Despite the terrible weather today – heavy cloud cover and rain often brings in good results. Regulars Ray and John yesterday managed to find a pair of black terns over the D res. Unfortunately no pics this time – the only I can find at the moment are from back in 2008 by Mike Randall here.
Another great result of the weather has been an influx of little gulls reported by John last night – 125 over D res. An excellent count which keeps our average on spec for the Wetland Bird Survey league tables.
Tonight saw neither – just a damp 350 swallows and a smattering of wagtails. Earlier in the week we saw a movement of yellows, along with a common tern passage – 8 last night over D res, including our two fledged chicks from South Marsh East. So as was hoped, that brings us up to 3 pairs fledging 6 young for 2011.
Black-necked grebe has still been seen most days this week and there have been a few more waders around too – up to three ruff present on South Marsh East / Watton NR, along with ringed plover, common sandpiper and upwards of 3 snipe daily. Snipe have been showing on North Marsh where regular contributor Mike Day got these great pics:
Likewise the ubiquitous kingfisher:
Tony too has been photographing them – pictures on his blog as ever. However as he tells us that he is running out of composition ops. it seems I’ll have to come up with something new…watch this space! Obviously Rory appreciates his assistance though – as per his kind words here.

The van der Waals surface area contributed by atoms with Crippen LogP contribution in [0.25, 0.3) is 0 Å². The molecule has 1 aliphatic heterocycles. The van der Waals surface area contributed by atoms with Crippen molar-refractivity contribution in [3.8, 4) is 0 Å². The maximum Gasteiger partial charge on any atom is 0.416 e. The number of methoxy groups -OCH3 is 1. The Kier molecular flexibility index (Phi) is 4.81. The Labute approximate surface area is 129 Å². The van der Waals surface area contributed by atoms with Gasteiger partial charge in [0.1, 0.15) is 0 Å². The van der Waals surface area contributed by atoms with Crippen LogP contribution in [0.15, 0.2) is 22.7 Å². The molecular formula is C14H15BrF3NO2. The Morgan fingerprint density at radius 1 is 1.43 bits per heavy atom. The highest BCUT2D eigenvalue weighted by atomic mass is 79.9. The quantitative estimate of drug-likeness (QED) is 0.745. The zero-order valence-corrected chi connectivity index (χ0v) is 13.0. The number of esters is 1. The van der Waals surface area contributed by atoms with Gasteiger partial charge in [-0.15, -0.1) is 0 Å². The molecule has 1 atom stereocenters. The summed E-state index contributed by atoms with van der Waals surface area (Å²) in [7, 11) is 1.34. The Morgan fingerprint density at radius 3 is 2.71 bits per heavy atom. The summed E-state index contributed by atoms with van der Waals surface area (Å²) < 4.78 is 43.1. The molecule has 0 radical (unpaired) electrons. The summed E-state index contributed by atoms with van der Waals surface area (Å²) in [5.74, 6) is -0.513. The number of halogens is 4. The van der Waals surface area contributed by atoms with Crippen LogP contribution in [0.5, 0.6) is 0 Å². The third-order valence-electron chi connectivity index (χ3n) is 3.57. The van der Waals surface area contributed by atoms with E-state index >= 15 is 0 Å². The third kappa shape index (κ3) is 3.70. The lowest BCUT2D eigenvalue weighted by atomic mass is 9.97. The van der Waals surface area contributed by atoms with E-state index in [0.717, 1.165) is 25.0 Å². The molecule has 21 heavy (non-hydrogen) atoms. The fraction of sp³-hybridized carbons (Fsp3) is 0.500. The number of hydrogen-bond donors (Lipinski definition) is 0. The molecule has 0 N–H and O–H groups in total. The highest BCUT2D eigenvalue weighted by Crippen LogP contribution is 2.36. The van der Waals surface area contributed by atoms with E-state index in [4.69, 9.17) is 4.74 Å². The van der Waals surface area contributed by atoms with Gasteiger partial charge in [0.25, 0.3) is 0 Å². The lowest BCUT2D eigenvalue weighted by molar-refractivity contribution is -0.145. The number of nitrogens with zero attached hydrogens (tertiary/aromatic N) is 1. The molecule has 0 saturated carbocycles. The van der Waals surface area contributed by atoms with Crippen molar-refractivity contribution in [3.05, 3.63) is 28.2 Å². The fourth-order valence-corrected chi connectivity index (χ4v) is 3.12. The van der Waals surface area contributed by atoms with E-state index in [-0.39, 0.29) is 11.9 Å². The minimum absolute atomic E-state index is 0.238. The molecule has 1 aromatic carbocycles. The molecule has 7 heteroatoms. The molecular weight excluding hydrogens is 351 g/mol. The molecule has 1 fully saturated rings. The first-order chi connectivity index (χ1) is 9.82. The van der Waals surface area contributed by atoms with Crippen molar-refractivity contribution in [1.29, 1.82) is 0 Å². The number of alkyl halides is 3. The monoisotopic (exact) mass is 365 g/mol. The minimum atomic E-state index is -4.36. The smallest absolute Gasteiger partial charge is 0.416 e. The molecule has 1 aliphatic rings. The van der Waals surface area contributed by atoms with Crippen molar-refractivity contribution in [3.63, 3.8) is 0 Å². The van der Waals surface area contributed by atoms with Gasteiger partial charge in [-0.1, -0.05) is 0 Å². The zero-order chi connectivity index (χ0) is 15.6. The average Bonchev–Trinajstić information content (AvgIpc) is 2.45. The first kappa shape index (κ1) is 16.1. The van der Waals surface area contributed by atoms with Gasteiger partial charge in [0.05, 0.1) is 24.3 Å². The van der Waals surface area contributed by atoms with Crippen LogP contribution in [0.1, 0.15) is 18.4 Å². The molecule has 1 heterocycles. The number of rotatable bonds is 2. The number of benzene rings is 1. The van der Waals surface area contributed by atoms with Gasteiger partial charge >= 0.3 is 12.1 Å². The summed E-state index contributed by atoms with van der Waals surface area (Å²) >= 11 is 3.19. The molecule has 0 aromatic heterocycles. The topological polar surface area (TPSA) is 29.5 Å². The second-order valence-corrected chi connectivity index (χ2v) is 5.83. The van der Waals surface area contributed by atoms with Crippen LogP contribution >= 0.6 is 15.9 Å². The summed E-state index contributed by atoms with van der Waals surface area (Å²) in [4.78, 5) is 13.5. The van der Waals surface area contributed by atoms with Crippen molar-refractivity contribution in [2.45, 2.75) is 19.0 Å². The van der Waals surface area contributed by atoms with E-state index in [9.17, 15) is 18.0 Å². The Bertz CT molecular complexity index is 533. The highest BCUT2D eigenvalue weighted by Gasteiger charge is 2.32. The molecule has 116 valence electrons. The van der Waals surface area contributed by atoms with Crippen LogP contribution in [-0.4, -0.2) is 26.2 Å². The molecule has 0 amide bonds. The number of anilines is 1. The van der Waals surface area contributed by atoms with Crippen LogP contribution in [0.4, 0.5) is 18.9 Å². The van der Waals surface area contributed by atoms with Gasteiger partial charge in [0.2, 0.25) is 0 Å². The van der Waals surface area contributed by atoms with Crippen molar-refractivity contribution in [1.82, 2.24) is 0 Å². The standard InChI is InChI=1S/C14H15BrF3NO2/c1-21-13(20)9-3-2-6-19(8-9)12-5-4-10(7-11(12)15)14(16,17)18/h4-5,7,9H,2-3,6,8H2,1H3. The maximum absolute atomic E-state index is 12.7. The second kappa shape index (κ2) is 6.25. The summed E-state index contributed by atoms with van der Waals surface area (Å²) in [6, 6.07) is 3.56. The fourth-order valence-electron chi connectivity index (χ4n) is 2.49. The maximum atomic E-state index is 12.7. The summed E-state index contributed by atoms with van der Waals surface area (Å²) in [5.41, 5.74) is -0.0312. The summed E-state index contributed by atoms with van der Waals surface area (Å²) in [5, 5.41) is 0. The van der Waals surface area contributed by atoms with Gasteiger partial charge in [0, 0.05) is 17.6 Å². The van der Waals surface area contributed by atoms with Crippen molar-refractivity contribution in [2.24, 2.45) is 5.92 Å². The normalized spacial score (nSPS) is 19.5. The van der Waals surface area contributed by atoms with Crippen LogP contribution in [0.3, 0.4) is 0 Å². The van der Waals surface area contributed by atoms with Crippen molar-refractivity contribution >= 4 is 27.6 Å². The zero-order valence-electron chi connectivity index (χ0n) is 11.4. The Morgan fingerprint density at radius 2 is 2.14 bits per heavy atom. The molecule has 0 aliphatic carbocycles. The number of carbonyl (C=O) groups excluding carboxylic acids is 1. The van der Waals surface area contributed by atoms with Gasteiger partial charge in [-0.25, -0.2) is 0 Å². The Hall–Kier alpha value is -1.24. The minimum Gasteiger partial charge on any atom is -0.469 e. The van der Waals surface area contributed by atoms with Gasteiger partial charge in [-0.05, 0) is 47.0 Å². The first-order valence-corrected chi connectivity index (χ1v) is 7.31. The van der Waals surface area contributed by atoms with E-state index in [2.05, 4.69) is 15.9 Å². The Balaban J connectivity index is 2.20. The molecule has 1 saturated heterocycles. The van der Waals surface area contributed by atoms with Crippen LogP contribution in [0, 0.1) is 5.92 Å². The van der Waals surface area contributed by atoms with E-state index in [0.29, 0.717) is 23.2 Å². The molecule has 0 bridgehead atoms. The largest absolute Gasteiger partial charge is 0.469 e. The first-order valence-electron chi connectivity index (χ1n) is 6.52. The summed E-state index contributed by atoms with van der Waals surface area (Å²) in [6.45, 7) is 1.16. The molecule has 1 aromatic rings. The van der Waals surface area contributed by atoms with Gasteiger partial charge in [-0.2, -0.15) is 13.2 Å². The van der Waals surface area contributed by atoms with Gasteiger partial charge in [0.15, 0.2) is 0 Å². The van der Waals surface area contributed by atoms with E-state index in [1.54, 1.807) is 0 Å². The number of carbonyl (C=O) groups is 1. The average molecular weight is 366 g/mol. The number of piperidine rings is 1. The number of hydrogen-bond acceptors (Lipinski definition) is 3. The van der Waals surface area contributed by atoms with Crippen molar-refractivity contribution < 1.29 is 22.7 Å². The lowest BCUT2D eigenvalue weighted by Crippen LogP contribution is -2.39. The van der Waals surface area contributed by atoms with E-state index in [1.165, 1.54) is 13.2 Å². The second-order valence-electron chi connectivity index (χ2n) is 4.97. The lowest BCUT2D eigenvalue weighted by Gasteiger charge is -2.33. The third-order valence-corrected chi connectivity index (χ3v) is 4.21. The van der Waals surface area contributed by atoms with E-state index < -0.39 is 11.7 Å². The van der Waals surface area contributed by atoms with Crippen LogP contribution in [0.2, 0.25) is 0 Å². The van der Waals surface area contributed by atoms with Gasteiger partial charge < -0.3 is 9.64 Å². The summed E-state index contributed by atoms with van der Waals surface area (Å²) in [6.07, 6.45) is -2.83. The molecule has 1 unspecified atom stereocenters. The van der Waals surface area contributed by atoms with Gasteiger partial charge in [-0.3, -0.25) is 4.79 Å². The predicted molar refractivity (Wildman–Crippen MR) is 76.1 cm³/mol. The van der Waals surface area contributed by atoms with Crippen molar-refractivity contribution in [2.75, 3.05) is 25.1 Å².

Please note we may be undertaking some occasional management works on Thursdays or Sundays in coming weeks around North Marsh though. For one thing it needs painting as if the wasps continue chewing it at their present rate it will be a paper hide by next year!
Martin has a few more moth pics here – and also sent us these close-ups of one of the four spotted chaser nymphs found during last weekends pond dip during his valued assistance:
Finally thanks for ID help too from Richard K Broughton. You may remember Mike Day’s excellent ichneumon pic from two weeks back. Having looked at these we have found them very tricky in the past, but Richard used his contact Gavin Broad at the Natural History Musuem who has ID’d it as:
"Virgichneumon albilineatus, a nice big ichneumonid that attacks noctuid moth pupae. It’s seems to be very common.” So there you go – again thanks to both Richard and Gavin: